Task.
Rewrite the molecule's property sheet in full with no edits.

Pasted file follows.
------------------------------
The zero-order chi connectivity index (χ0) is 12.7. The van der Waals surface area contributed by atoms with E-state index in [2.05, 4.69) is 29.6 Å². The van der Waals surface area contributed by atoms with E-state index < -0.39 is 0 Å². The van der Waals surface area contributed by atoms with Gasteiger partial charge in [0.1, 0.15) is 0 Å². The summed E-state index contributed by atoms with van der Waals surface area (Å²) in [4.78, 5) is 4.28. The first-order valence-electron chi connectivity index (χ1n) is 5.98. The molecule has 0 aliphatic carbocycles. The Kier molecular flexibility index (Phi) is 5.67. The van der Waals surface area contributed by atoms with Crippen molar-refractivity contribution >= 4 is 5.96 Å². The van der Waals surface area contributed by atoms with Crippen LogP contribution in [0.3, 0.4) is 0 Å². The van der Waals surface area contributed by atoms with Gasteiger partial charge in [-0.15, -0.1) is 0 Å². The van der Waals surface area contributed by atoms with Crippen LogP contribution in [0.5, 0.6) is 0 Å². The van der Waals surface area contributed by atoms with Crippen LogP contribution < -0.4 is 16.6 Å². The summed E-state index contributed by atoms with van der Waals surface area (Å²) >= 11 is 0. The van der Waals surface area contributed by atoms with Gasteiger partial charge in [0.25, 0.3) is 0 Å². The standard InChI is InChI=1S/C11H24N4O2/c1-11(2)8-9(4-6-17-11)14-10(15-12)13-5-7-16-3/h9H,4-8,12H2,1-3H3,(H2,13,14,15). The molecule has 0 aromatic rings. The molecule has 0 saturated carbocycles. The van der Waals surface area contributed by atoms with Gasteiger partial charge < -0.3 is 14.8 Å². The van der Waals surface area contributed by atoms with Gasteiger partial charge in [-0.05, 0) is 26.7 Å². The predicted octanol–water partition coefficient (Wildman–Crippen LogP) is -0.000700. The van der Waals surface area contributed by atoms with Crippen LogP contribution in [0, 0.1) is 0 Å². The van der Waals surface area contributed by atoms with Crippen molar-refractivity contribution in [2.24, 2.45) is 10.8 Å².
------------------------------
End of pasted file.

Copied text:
The zero-order chi connectivity index (χ0) is 12.7. The van der Waals surface area contributed by atoms with E-state index in [2.05, 4.69) is 29.6 Å². The van der Waals surface area contributed by atoms with E-state index < -0.39 is 0 Å². The van der Waals surface area contributed by atoms with Gasteiger partial charge in [0.1, 0.15) is 0 Å². The summed E-state index contributed by atoms with van der Waals surface area (Å²) in [4.78, 5) is 4.28. The first-order valence-electron chi connectivity index (χ1n) is 5.98. The molecule has 0 aliphatic carbocycles. The Kier molecular flexibility index (Phi) is 5.67. The van der Waals surface area contributed by atoms with Crippen molar-refractivity contribution >= 4 is 5.96 Å². The van der Waals surface area contributed by atoms with Crippen LogP contribution in [0.3, 0.4) is 0 Å². The van der Waals surface area contributed by atoms with Gasteiger partial charge in [-0.15, -0.1) is 0 Å². The van der Waals surface area contributed by atoms with Crippen LogP contribution in [0.5, 0.6) is 0 Å². The van der Waals surface area contributed by atoms with Crippen LogP contribution < -0.4 is 16.6 Å². The summed E-state index contributed by atoms with van der Waals surface area (Å²) >= 11 is 0. The van der Waals surface area contributed by atoms with Gasteiger partial charge in [0.25, 0.3) is 0 Å². The standard InChI is InChI=1S/C11H24N4O2/c1-11(2)8-9(4-6-17-11)14-10(15-12)13-5-7-16-3/h9H,4-8,12H2,1-3H3,(H2,13,14,15). The molecule has 0 aromatic rings. The molecule has 0 saturated carbocycles. The van der Waals surface area contributed by atoms with Gasteiger partial charge < -0.3 is 14.8 Å². The van der Waals surface area contributed by atoms with Gasteiger partial charge in [-0.05, 0) is 26.7 Å². The predicted octanol–water partition coefficient (Wildman–Crippen LogP) is -0.000700. The van der Waals surface area contributed by atoms with Crippen LogP contribution in [0, 0.1) is 0 Å². The van der Waals surface area contributed by atoms with Crippen molar-refractivity contribution in [2.24, 2.45) is 10.8 Å².